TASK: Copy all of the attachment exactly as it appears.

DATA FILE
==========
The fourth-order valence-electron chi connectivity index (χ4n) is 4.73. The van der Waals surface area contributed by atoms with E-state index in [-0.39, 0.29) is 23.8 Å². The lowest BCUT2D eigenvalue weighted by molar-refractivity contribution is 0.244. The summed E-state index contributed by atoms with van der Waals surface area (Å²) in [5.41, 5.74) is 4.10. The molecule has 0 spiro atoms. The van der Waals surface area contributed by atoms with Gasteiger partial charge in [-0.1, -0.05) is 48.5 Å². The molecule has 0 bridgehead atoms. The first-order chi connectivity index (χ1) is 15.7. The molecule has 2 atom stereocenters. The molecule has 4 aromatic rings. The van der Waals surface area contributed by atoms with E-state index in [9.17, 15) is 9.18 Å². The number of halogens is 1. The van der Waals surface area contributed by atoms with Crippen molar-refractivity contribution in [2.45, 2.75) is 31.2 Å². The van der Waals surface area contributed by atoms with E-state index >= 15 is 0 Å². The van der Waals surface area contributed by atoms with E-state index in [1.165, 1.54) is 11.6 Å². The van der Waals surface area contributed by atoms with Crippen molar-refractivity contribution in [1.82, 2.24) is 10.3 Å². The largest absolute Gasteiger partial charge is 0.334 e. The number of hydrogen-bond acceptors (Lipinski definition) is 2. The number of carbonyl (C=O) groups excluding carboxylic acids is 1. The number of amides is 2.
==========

The fourth-order valence-electron chi connectivity index (χ4n) is 4.73. The van der Waals surface area contributed by atoms with E-state index in [-0.39, 0.29) is 23.8 Å². The lowest BCUT2D eigenvalue weighted by molar-refractivity contribution is 0.244. The summed E-state index contributed by atoms with van der Waals surface area (Å²) in [5.41, 5.74) is 4.10. The molecule has 0 spiro atoms. The van der Waals surface area contributed by atoms with Gasteiger partial charge in [-0.1, -0.05) is 48.5 Å². The molecule has 0 bridgehead atoms. The first-order chi connectivity index (χ1) is 15.7. The molecule has 2 atom stereocenters. The molecule has 4 aromatic rings. The van der Waals surface area contributed by atoms with E-state index in [9.17, 15) is 9.18 Å². The number of halogens is 1. The van der Waals surface area contributed by atoms with Crippen molar-refractivity contribution in [2.45, 2.75) is 31.2 Å². The van der Waals surface area contributed by atoms with E-state index >= 15 is 0 Å². The van der Waals surface area contributed by atoms with E-state index in [1.165, 1.54) is 11.6 Å². The van der Waals surface area contributed by atoms with Crippen molar-refractivity contribution in [1.82, 2.24) is 10.3 Å². The largest absolute Gasteiger partial charge is 0.334 e. The number of hydrogen-bond acceptors (Lipinski definition) is 2. The number of carbonyl (C=O) groups excluding carboxylic acids is 1. The number of amides is 2.